The Government will fund a new Independent Assessment Service that will deliver state-funded assessments by occupational health professionals after four weeks on sick leave. But Fitness For Work, its response to the Frost/Black review of sickness absence stops short of a decision on tax breaks for return to work solutions.
The Government’s response, published last week, also includes a pledge to revise fit note guidance to reflect fitness for any work and not just one specific role.
The Government says it will not make a decision on whether expenditure by employers targeted at keeping sick employees in work or speeding their return to work such as medical treatments or vocational rehabilitation should attract tax relief until the Budget.
Existing tax relief on employee assistance programmes that relate to sickness absence management will be retained.
The Government has confirmed it will accept the recommendation to abolish the Percentage Threshold Scheme (PTS) which compensates mainly smaller employers for very high rates of sickness absence in their organisations, but reduces incentives to manage absence.
It will also accept the recommendation that record-keeping obligations under SSP be abolished, thereby helping to reduce employer administrative burdens.
The Government says it will move to ensure all public sector employers publish an annual average working days lost metric and review their occupational sick pay regime.
But it rejected the proposal for a new job-brokering service to help long-term sick employees find new work before they fall on the benefits system. The new health and work assessment and advisory service will instead signpost employees in this position to Universal Jobmatch, a free internet job-matching service launched in November 2012.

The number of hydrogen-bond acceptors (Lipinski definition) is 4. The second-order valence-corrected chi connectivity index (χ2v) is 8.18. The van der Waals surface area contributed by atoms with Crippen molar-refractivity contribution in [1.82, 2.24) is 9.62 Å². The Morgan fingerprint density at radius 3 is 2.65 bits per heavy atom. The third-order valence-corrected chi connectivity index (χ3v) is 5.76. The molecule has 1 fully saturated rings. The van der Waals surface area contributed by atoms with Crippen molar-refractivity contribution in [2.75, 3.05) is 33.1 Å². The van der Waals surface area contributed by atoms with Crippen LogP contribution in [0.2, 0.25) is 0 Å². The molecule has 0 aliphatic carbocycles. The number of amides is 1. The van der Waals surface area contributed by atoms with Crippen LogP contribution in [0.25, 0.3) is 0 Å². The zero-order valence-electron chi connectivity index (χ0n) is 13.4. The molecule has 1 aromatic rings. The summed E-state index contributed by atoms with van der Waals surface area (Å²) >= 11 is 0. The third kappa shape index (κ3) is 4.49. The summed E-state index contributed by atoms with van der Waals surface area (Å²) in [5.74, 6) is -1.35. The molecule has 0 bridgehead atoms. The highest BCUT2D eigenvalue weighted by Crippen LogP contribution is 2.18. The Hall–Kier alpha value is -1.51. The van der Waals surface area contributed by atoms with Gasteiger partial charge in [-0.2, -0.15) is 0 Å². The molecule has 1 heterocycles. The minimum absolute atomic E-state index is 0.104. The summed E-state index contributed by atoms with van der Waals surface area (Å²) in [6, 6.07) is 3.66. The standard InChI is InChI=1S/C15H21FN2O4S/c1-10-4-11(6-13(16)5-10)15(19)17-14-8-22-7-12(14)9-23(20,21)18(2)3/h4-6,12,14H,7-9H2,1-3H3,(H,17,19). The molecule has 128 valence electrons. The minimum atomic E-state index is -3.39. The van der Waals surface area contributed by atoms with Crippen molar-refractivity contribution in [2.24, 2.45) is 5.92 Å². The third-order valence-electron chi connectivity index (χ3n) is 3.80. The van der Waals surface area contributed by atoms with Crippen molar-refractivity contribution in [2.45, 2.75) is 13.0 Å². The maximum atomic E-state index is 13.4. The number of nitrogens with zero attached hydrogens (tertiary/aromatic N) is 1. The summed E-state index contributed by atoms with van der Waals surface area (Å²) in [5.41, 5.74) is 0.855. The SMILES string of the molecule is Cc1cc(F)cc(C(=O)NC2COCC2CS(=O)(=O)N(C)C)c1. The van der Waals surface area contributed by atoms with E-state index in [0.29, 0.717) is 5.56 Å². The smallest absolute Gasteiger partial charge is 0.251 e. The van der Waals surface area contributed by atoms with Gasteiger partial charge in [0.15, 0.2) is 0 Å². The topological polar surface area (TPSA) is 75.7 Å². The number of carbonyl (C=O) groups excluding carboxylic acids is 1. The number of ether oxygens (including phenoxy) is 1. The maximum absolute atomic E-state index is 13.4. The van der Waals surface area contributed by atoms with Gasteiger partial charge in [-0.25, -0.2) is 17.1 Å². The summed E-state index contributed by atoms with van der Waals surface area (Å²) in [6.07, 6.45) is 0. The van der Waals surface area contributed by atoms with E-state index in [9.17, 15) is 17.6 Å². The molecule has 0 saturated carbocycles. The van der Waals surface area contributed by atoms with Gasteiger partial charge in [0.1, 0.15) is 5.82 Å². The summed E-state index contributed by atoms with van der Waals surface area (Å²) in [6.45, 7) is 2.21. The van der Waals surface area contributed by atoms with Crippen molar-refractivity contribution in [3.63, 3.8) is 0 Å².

John Letizia, head of public affairs and CSR at Unum says: “The Government’s response is encouraging albeit timid. By accepting the recommendations to revise fit note guidance and establish an Independent Assessment Service, the government is moving in a positive direction for employers. On the other hand, ministers have delayed a decision on the key question of tax relief for intervention and rehabilitation until the budget. This will be the acid test of their commitment to helping businesses.”
Katharine Moxham says: “We welcome the Government’s response to the Sickness Absence Review, especially the proposals for a new health and work assessment and advisory service – the scope of which goes well beyond the recommendations made by the Sickness Absence Review, to ensure appropriate interventions, case management and follow-up. We are also particularly pleased to note that tax relief for Employee Assistance Programmes will be retained.”
Chris Jessop, managing director of Axa PPP Healthcare’s specialist health services division says: “The proposed health and work assessment and advisory service, which is to be externally provided, should be especially helpful to smaller sized employers who often struggle to access to the kind of expert occupational health services typically utilised by larger employers. As a provider of occupational health services, we look forward to learning more of the government’s plans to invite providers to tender to provide their services to the new health and work assessment and advisory service.
“The government’s proposal that the new health and work assessment and advisory service should take the lead on ensuring that the individuals who use it received appropriate interventions, case management and follow-up help after their assessments go much further than those recommend by Frost and Black and further clarification is needed as to how this new remit will work in practice and how it will be funded.
“As a provider of healthcare funding services, we also look forward to the Budget on 20 March 2013 when the government will present the outcome of deliberations on whether to allow tax relief for employer funded treatment of ill or injured employees to expedite their treatment, recovery and return to work.”